Paranoid Penguin - Customizing Linux Live CDs, Part II
Voilà! You now have a mountable, usable encrypted virtual volume! If you want to test it or begin populating it with confidential data you intend to use with your live CD, you can mount it “for real” by going back to the TrueCrypt GUI, clicking Dismount, and then clicking Mount (the same button; it's context-sensitive). (This time, do not select the Do not mount button.) If you don't specify a mountpoint, TrueCrypt automatically creates one called /media/truecrypt1.
Note that if you mount different TrueCrypt volumes in succession, the mountpoints will be named /media/truecrypt1, /media/truecrypt2 and so on, where the trailing digit corresponds to the Slot number TrueCrypt uses in creating virtual device mappings (Figure 1). Note also that when mounting a TrueCrypt volume from the GUI, you may need to click on an empty slot number before clicking the Mount number, if one isn't selected already.
By default, TrueCrypt mounts your ext3-formatted TrueCrypt volume with root ownership. Depending on how you plan to use it, that may be appropriate. But, as a matter of principle, you don't want to use root privileges for ordinary tasks like word processing. If you're going to use this volume as your Documents directory, it's going to need to be usable by some unprivileged user.
The custom live CD image we created last month has only the default Ubuntu accounts on it. For now, let's stick with those—that way, you'll be able to use this encrypted volume with any Ubuntu 7.10 live CD, not just your custom image. Here's how to make your volume usable by the default live CD user account ubuntu.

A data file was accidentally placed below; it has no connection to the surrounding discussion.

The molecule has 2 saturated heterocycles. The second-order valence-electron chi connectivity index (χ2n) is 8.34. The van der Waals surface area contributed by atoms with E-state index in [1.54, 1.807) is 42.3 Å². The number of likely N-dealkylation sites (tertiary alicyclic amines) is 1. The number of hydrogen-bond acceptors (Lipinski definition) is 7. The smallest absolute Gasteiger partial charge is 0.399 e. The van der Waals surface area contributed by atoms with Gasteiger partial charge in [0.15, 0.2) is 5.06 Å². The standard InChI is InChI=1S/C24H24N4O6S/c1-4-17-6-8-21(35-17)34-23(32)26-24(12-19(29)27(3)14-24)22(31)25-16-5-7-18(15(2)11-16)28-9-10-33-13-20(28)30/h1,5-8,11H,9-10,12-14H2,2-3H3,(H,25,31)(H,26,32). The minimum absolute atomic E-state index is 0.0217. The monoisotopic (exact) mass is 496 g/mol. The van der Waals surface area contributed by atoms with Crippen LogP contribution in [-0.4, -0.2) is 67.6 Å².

First, create, map, format and mount your volume as described above. I'll assume that TrueCrypt mounted it to /media/truecrypt1.
TrueCrypt 5.x Idiosyncracies
With version 5.0, TrueCrypt added a GUI to the Linux version that is very similar to that of the Windows version (in prior versions, TrueCrypt for Linux was command-line-only). But, TrueCrypt versions 5.0 and 5.0a for Linux both had serious limitations and bugs, including the omission of the -c option that allows you to create TrueCrypt volumes from a command line and of the TrueCrypt man page.
Toward the end of the day that I submitted this article for publication, TrueCrypt 5.1 was released, and the -c option has been restored in this version. Other bugs in 5.0/a may or may not be fixed (some users have complained of performance problems and even TrueCrypt-induced system crashes with the Linux version). Although I have changed the filenames in this article's examples to reflect the new version, I didn't have time to test version 5.1 myself, so I can't tell you how significant an improvement it is.
So, be forewarned. On the one hand, there doesn't appear to be any serious security issues with TrueCrypt 5 for Linux. Obviously, as I've devoted most of this article to it, I think it's useful and trustworthy enough for the purposes described herein.